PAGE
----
I more absorbed it than actively listened to it. But it was definitely present there. We were near Old Town Spring, Texas, and they do the Texas Crawfish and Music Festival every spring with real East Texas and Louisiana bayou music, rock & roll, and Cajun stuff. There’s a club there called Wunsche Bros. [Café & Saloon] that was definitely part of that world.

To me, this record screams to be heard in high-resolution audio, via a 96/24 digital download. Are you into that idea?

Yeah! Neil Young has been pushing for high-res listening for a while now, and I think it’s really exciting, particularly as the Internet gets better. (laughs)

You don’t want to lose any of the subtleties or details in these mixes, like you can with MP3s.

Yeah — you’ll get to hear the harmonics dying in the piano as the chord is held, and you can hear stuff breathe in a really satisfying way.

“Breathe” is a good word for it! You have some interesting effects that move in the stereo field on a track like Sing to Me, and I really like the way you use the background vocals. How did you put that one together?

That one was written really late at night, when I was trying to be quiet. I’ve got a baby at home, so it was originally written in that mode, and then I tried to keep that feel of something very still. It’s kind of a song you could fall asleep to, and then you wake up and you’re not really sure if you’re awake or not. (both chuckle)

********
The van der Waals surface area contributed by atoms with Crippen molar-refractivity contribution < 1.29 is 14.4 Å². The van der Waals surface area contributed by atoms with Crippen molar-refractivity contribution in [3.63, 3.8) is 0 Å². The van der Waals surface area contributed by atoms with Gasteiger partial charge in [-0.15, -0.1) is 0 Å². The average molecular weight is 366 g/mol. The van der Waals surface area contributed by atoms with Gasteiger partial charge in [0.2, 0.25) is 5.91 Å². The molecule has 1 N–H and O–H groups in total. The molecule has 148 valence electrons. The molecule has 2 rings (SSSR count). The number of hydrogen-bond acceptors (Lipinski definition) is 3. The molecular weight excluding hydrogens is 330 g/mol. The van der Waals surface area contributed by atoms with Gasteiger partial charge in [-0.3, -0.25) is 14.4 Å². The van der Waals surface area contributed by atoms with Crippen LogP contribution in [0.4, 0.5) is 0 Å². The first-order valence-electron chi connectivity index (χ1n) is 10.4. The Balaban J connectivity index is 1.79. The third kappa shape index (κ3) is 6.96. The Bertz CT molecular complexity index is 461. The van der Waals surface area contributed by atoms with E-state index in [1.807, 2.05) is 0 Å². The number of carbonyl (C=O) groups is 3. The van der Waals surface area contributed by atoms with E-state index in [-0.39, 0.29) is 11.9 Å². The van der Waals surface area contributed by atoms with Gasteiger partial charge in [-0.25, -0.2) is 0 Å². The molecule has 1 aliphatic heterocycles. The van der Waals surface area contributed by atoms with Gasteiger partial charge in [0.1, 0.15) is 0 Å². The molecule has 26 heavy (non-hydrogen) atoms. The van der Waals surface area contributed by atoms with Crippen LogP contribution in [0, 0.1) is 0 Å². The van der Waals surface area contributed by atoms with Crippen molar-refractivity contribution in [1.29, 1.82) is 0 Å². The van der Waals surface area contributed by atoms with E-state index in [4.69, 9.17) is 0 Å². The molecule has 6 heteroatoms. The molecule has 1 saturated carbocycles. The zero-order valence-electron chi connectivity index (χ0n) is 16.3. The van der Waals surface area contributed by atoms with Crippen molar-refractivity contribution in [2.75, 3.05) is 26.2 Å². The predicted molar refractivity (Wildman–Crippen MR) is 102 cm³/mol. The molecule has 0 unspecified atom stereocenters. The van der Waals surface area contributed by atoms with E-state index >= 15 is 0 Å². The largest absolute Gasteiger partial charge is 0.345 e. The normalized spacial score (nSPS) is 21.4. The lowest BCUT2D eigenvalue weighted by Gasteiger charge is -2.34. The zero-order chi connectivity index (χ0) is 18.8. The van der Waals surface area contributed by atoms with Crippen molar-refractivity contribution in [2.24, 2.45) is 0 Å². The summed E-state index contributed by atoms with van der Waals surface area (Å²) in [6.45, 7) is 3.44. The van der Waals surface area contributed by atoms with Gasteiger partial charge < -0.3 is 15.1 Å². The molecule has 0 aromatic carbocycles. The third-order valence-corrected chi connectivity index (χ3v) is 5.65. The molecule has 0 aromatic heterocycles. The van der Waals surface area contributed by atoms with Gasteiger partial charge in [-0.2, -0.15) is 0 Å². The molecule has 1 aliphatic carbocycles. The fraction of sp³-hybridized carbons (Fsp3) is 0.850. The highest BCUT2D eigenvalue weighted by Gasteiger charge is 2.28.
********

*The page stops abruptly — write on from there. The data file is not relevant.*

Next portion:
Oh, I know that feeling. (both laugh) About a minute and a half into it, the vocals change and get a warbling effect, and things move over into the left channel. Do you like playing with the stereo field?

“Neil Young has been pushing for high-res listening for a while now, and I think it’s really exciting.”

Yeah, I like how it’s done on [The Beatles’] The White Album (1968), both the mono and the stereo versions — the fun and the experimentation.

Mono was the original intention for The Beatles, right up through The White Album. Do you have a preference between mono and stereo?

It’s kind of song-to-song. There’s something charming in some of the failings of their stereo stuff. But they did have some serious fun. (laughs)

That is true. What albums influenced you the most growing up?

(exhales) Whooo. I mean, for a long time, I didn’t listen to the radio or anything — I listened to classical music in my early teens. Then I went through my mom’s records and listened to the U.S. version of Rubber Soul (1965). And in my mid-teens, my brother [Win] really got into Radiohead.

What was your starting point with Radiohead?

Probably the first stuff I heard was The Bends (1995). I was 16 when OK Computer came out (1997). I was a giant fan, and was 18 at the peak of my fandom when Kid A came out (2000). That was so fine.